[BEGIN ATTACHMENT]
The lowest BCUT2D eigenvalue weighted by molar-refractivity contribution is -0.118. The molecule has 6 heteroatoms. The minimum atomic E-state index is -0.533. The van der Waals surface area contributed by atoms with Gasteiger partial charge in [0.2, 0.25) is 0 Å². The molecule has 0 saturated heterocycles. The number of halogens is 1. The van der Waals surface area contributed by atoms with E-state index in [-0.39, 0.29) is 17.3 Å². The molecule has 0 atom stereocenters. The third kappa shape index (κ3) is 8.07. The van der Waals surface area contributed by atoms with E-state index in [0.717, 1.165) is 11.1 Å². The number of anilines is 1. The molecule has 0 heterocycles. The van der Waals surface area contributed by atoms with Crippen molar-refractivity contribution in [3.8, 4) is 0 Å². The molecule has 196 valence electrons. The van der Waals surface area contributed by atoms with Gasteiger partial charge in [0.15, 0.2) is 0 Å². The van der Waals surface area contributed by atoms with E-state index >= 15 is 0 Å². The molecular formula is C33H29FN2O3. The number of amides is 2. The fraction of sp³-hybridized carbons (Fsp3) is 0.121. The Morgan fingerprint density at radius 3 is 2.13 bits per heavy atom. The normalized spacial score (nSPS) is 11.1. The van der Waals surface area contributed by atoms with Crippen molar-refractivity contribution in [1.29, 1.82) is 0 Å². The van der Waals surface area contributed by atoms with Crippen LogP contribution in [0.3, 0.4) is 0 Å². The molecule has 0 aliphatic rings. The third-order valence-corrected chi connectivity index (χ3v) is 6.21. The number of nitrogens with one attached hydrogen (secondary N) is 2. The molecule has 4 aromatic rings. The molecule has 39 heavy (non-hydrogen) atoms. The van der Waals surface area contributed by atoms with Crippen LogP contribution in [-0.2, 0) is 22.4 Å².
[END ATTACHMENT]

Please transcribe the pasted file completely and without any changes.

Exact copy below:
The lowest BCUT2D eigenvalue weighted by molar-refractivity contribution is -0.118. The molecule has 6 heteroatoms. The minimum atomic E-state index is -0.533. The van der Waals surface area contributed by atoms with Gasteiger partial charge in [0.2, 0.25) is 0 Å². The molecule has 0 saturated heterocycles. The number of halogens is 1. The van der Waals surface area contributed by atoms with E-state index in [-0.39, 0.29) is 17.3 Å². The molecule has 0 atom stereocenters. The third kappa shape index (κ3) is 8.07. The van der Waals surface area contributed by atoms with E-state index in [0.717, 1.165) is 11.1 Å². The number of anilines is 1. The molecule has 0 heterocycles. The van der Waals surface area contributed by atoms with Crippen molar-refractivity contribution in [3.8, 4) is 0 Å². The molecule has 196 valence electrons. The van der Waals surface area contributed by atoms with Gasteiger partial charge in [0.15, 0.2) is 0 Å². The van der Waals surface area contributed by atoms with E-state index >= 15 is 0 Å². The molecular formula is C33H29FN2O3. The number of amides is 2. The fraction of sp³-hybridized carbons (Fsp3) is 0.121. The Morgan fingerprint density at radius 3 is 2.13 bits per heavy atom. The normalized spacial score (nSPS) is 11.1. The van der Waals surface area contributed by atoms with Crippen molar-refractivity contribution in [1.29, 1.82) is 0 Å². The van der Waals surface area contributed by atoms with Crippen LogP contribution in [0.3, 0.4) is 0 Å². The molecule has 0 aliphatic rings. The third-order valence-corrected chi connectivity index (χ3v) is 6.21. The number of nitrogens with one attached hydrogen (secondary N) is 2. The molecule has 4 aromatic rings. The molecule has 39 heavy (non-hydrogen) atoms. The van der Waals surface area contributed by atoms with Crippen LogP contribution in [-0.2, 0) is 22.4 Å².